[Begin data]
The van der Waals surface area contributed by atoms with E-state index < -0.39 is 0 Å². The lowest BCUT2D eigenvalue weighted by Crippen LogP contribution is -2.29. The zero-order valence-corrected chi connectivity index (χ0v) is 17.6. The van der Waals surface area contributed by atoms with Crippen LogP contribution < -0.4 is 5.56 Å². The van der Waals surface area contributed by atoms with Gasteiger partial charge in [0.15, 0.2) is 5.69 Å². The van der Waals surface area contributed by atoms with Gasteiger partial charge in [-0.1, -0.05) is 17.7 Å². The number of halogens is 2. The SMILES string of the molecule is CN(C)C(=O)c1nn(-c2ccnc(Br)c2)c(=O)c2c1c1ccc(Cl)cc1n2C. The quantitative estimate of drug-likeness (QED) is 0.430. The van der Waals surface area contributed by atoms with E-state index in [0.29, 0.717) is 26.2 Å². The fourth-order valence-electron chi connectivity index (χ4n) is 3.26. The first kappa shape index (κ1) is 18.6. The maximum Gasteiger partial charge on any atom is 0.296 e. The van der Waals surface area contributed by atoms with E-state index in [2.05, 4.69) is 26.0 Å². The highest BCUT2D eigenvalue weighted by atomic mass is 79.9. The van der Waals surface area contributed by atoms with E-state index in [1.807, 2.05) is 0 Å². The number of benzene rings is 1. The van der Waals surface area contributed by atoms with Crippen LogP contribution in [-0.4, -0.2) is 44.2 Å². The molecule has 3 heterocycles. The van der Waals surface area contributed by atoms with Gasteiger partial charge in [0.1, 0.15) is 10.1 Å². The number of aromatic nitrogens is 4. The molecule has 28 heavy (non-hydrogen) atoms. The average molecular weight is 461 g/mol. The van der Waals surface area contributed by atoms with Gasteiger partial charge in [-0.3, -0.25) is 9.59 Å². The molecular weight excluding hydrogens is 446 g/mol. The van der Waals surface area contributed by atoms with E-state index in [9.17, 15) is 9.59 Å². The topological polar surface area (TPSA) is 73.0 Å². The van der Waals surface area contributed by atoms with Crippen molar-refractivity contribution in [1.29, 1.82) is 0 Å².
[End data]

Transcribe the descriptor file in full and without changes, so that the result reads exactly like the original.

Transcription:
The van der Waals surface area contributed by atoms with E-state index < -0.39 is 0 Å². The lowest BCUT2D eigenvalue weighted by Crippen LogP contribution is -2.29. The zero-order valence-corrected chi connectivity index (χ0v) is 17.6. The van der Waals surface area contributed by atoms with Crippen LogP contribution < -0.4 is 5.56 Å². The van der Waals surface area contributed by atoms with Gasteiger partial charge in [0.15, 0.2) is 5.69 Å². The van der Waals surface area contributed by atoms with Gasteiger partial charge in [-0.1, -0.05) is 17.7 Å². The number of halogens is 2. The SMILES string of the molecule is CN(C)C(=O)c1nn(-c2ccnc(Br)c2)c(=O)c2c1c1ccc(Cl)cc1n2C. The quantitative estimate of drug-likeness (QED) is 0.430. The van der Waals surface area contributed by atoms with E-state index in [0.29, 0.717) is 26.2 Å². The fourth-order valence-electron chi connectivity index (χ4n) is 3.26. The first kappa shape index (κ1) is 18.6. The maximum Gasteiger partial charge on any atom is 0.296 e. The van der Waals surface area contributed by atoms with E-state index in [2.05, 4.69) is 26.0 Å². The highest BCUT2D eigenvalue weighted by atomic mass is 79.9. The van der Waals surface area contributed by atoms with E-state index in [1.807, 2.05) is 0 Å². The number of benzene rings is 1. The van der Waals surface area contributed by atoms with Crippen LogP contribution in [-0.4, -0.2) is 44.2 Å². The molecule has 3 heterocycles. The van der Waals surface area contributed by atoms with Gasteiger partial charge in [0.1, 0.15) is 10.1 Å². The number of aromatic nitrogens is 4. The molecule has 28 heavy (non-hydrogen) atoms. The average molecular weight is 461 g/mol. The van der Waals surface area contributed by atoms with Gasteiger partial charge in [-0.3, -0.25) is 9.59 Å². The molecular weight excluding hydrogens is 446 g/mol. The van der Waals surface area contributed by atoms with E-state index in [9.17, 15) is 9.59 Å². The topological polar surface area (TPSA) is 73.0 Å². The van der Waals surface area contributed by atoms with Crippen molar-refractivity contribution in [1.29, 1.82) is 0 Å².